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The top storylines of the Arizona Wildcats’ season-opener against UNLV tonight at Arizona Stadium while wondering what it will be like without No. 25 on the field …
— Taylor Bern of the Las Vegas Sun spent some of his quality time this week researching UNLV’s top upsets heading into the Rebels’ game tonight. Bern listed five upsets, including UNLV’s 23-20 win at No. 15 ASU in 2008. The other upsets included at No. 14 Wisconsin in 2003, at No. 16 Colorado State in 2002, against Arkansas in the 2000 Las Vegas Bowl and at No. 8 BYU in 1981. The Rebels have not defeated a team ranked higher than No. 8. Arizona, meanwhile, has 12 wins against teams ranked No. 8 or higher. UNLV’s upset victims — ASU (5-7), Wisconsin (7-6), Colorado State (10-4), Arkansas (6-6) and BYU (11-2) — finished with a combined record of 39-25 (a winning percentage of only 60.9) in their respective seasons. No wonder a win over an unranked Arizona team is so inviting. …
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— This is the first fall in Tucson without Ka’Deem Carey on a football field for almost 15 years, dating to when he played in the Tucson Youth Football league. Carey, the former Canyon del Oro star, rushed for 3,814 yards and 42 scores the last two years for the Wildcats. The Wildcats bid farewell to their greatest offensive player in program history. Arizona goes from that production to banking on a former walk-on who almost quit because of academics — Terris Jones-Grigsby. Look at it this way: Jones-Grigsby must have won over Rich Rodriguez and the coaching staff significantly to emerge from that kind of humble beginning. …
— Rick Neuheisel discussed Thursday night Rodriguez’s successful history of coaching quarterbacks who thrived in their first season of college football. “Rich Rodriguez has such a great track record with one-year quarterbacks — Matt Scott and B.J. Denker at Arizona — but go back to West Virginia, Pat White, go to Michigan, Dernard Robinson. These guys all flourished in Year One in the Rich Rod system,” Neuheisel said on the Pac-12 Networks set. “I think this young man (redshirt freshman Anu Solomon) will as well.” OK, let’s go back. White was magnificent — on the ground — as a first-time starter his freshman season in 2005. He gained 952 yards on 131 carries, while passing for less yards (828) in West Virginia’s 11-1 season. Robinson was a sophomore at Michigan in 2011, following first-year starters Steven Threet and Tate Forcier — both freshmen under Rodriguez who couldn’t hold the starting job. Robinson was dynamic, however, in his first year as a starter, throwing for 2,502 yards (182 completions in 291 attempts) and rushing for 1,702 on 256 carries. Rodriguez’s record in seasons with a first-year quarterback is a combined 51-37 (affected significantly by the combined record of 8-16 with Threet and Forcier). …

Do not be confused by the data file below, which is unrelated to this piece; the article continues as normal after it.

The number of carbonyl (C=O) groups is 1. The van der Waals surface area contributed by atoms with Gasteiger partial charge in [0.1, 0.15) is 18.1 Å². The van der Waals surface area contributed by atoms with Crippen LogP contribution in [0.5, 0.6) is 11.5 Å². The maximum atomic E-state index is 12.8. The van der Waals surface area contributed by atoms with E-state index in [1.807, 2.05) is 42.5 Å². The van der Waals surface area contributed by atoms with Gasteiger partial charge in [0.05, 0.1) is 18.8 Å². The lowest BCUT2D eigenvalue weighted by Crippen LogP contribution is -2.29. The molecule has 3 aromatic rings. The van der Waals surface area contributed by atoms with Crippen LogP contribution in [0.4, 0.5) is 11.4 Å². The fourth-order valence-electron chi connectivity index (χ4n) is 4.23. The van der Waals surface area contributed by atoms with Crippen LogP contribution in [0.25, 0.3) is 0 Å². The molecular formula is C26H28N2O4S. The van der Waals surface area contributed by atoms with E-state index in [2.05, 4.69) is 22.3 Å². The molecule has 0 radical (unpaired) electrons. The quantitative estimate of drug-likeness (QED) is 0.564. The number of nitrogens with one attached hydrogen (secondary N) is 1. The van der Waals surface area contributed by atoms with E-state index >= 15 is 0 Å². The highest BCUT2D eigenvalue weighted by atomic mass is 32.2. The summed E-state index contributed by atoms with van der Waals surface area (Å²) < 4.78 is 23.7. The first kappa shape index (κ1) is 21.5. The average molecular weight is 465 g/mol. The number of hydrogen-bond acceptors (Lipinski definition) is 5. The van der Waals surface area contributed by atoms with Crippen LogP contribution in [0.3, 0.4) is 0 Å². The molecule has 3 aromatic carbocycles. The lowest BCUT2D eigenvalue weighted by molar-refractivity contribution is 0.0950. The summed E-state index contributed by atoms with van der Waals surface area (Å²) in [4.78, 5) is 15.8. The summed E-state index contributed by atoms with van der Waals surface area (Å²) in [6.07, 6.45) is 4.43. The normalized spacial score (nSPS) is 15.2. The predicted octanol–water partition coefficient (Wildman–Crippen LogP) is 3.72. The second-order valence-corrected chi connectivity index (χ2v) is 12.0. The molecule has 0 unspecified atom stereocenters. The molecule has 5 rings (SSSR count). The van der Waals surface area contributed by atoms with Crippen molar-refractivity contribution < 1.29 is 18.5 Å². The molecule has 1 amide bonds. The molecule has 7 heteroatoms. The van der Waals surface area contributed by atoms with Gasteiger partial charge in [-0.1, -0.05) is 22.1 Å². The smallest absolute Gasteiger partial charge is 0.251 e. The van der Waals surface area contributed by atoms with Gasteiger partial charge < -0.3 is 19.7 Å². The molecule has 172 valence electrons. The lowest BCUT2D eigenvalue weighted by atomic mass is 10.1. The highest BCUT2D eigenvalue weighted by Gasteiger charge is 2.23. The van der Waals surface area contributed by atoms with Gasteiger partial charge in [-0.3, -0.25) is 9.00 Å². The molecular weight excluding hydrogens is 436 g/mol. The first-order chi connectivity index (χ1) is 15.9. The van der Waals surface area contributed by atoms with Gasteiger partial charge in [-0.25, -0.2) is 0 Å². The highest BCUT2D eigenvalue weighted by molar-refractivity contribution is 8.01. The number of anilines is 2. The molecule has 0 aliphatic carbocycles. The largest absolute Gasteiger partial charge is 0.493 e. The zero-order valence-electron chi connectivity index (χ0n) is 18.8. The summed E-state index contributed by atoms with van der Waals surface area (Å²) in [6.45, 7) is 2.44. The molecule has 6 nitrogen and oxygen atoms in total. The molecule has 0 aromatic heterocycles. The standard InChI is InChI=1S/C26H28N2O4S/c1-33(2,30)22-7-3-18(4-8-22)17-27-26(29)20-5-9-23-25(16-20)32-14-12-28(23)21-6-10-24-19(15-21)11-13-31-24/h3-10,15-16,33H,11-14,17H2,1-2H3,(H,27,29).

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— After UNLV was routed 58-13 by Arizona last September at Sam Boyd Stadium, the Rebels went 7-4 (including 3-1 on the road) in their last 11 games to save Bobby Hauck’s job. The way the Rebels responded with senior quarterback backup Caleb Herring (who replaced faltering starter Nick Sherry in the third quarter against Arizona) also saved Jim Livengood some grief. The former Arizona and UNLV athletic director hired Hauck. He could have seen his last two football coach hires — Mike Stoops and Hauck — fired within a two-year span. Livengood also hired John Mackovic. Say this much for Livengood: At least he stuck with Hauck when many were calling for a mid-season firing. Livengood should get a lifelong pass for hiring Sean Miller, a move that is climbing the charts as one of the top 10 hires in Arizona history.